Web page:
“MacLeish?” Will asked.
“Our man-of-all-work,” Catherine explained. She looked jittery. “Why don’t you show your work to the earl, Father.” She looked desperate to change the subject.
Wheatly launched easily into his obsession.
“Birds, Chadbourn. England is blessed with ‘em.” He held up a stack of drawings. The subject had been neatly changed, and good manners prevented Will from probing. “I’m finishing the text for my next work. Birds of the English Farm and Fields this time.”
Catherine smiled and showed him a shelf next to the mantelpiece. Five well-bound volumes in brown leather, a foot high each, had pride of place. Will could see Birds of English Marsh and Wetlands and Birds of English Woods and Brush neatly lettered on two of them.
“Mr. Porter will be wanting this one soon enough,” Wheatly said.
“You have until after Christmas, Father,” Catherine put in. “At least six weeks.”
The old man suddenly pulled one sketch from the pile Catherine had laid on his desk. “This one isn’t right,” he murmured.
Will looked at the watercolor of a black-and-white bird perched on a leafy branch. He didn’t know birds, but the painting looked exquisite to his untrained eye. “It’s lovely work,” he said.
“Wagtail wing bars aren’t so wide. And look. Catherine painted his head cocked downward. They don’t sit that way. Point their beaks up like some snooty duchess. Has to be right for Porter.”
Catherine took the painting with a sigh. “I’ll redo it. Mr. Porter wouldn’t know the difference or care, but you will. I’ll get to it tonight after supper.”
Chadbourn frowned. Miss Wheatley looks weary. Does nothing happen here without her competent touch? She is nervous, too. My presence makes her jumpy. I need to cut this strange visit short.
“If I may interrupt, Wheatly, the reason I came was to ask for advice.”
Two pairs of wide eyes turned to him.
“Eversham Hall is without a steward. I fired the man for incompetence.”
“Excellent!” Catherine exclaimed. “Barker about ruined the land.”
“Nasty, too,” Wheatly scowled. “Th’duke’s creature.”
Will wondered what dealings Songbird Cottage had with the rotten steward, but didn’t voice the question. “However, that leaves my nephew’s estate without a steward. I need someone trustworthy and skilled enough to oversee the restoration of the estate, someone whom I can trust. I can’t stay here forever. I hoped you might know someone, Wheatly. It would be best if the man knew local conditions.”
The old man looked baffled and confused. Will realized his mistake. He had asked the wrong Wheatly. He looked at Catherine, who appeared lost in thought.
“Have you spoken with Squire Archer?” she asked. “He owns a small estate several miles above Wheatton. His nephew, John Archer, manages it. He’s young, and Eversham would be a challenge, but he has the skills. He understands the land. You would do well to speak to him. The Squire wouldn’t stand in the way of John improving himself.”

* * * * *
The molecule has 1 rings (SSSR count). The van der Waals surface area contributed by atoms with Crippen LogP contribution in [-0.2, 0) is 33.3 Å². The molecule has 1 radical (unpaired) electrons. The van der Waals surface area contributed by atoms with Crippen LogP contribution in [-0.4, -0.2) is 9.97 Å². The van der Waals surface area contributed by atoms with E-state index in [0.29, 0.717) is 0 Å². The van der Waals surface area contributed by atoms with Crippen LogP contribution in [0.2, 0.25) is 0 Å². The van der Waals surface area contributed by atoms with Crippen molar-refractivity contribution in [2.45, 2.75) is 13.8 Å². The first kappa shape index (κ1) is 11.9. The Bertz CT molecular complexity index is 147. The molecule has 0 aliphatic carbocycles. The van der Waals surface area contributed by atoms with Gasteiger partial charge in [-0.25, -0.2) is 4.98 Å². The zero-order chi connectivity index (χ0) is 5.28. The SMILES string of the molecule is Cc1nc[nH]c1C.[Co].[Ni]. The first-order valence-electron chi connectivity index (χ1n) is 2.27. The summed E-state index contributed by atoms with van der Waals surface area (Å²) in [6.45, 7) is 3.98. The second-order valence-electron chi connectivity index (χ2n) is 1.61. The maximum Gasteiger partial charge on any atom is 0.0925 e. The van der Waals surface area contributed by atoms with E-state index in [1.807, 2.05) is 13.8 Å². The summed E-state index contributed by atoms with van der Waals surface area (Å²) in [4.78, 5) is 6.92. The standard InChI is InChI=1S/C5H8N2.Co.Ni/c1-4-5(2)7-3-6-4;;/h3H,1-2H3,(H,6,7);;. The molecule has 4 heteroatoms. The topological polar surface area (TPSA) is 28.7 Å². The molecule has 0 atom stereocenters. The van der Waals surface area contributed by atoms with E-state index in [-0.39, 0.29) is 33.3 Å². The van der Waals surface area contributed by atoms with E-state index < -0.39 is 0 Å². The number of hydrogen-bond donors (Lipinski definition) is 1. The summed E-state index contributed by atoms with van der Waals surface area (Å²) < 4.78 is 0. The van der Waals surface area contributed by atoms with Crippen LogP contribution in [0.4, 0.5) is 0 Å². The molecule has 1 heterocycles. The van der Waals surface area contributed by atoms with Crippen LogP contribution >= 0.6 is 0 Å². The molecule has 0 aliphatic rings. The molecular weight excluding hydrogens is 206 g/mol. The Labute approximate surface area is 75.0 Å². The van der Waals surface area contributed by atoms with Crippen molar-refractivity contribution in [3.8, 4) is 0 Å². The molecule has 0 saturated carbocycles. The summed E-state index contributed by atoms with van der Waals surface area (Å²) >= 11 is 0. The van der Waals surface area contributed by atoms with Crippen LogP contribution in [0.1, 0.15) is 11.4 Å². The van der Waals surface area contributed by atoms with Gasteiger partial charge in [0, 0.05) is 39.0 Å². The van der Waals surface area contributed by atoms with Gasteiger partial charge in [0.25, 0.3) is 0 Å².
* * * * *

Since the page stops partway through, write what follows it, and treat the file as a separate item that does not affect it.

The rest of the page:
Her comments confirmed Will’s suspicions about the source of Songbird Cottage’s order and well-managed operation. His other suspicions about the estate’s obligations toward this household would have to wait until he had more information. Clearly, that wouldn’t come from Lord Arthur.
“Thank you, Miss Wheatly. I will call on Squire Adams as soon as I am able. Can you see me out?”
He took his leave of Lord Arthur Wheatly, convinced that he looked relieved to have him gone, and followed his hostess to the door.
“Your sketches and watercolors are superb.”
His words must have startled her. When she stumbled on the carpet in the hall, Will reached out to steady her, with one hand to her waist and the other to her wrist. He could feel the rapid beat of her pulse under his hand. Ah, Miss Wheatly. Your heartbeat is as rapid as mine. He smiled down at her.
A man could get lost in Catherine Wheatly’s eyes. Will realized he was grinning like a fool and tried to rein himself in.
“Does your John Archer have a passion for the land?” he asked. It occurred to him belatedly that she might have a sweetheart.
“Johnny? I would say so, yes. He took his uncle’s fields in hand when he reached seventeen, and now they are among the most productive in the county. Soon, they may be almost as productive as mine.”
Mine. Any doubt Will may have harbored about her farm management disappeared. She had recommended the second-best land steward in the county to him. What would she say if he offered her the position?
“What’s so funny?” she asked, gesturing him to the open door.
“I was thinking about the boys,” he lied. “Your brothers are a delight.”
“Do you think so?” She sounded relieved, as if she had feared otherwise.
“High spirited, as boys ought to be, but respectful and disciplined. They are fine youngsters. I am hoping you will allow them to visit Charles.”
“The duke? At Eversham Hall?” She said the words as speaking the name of Hell itself.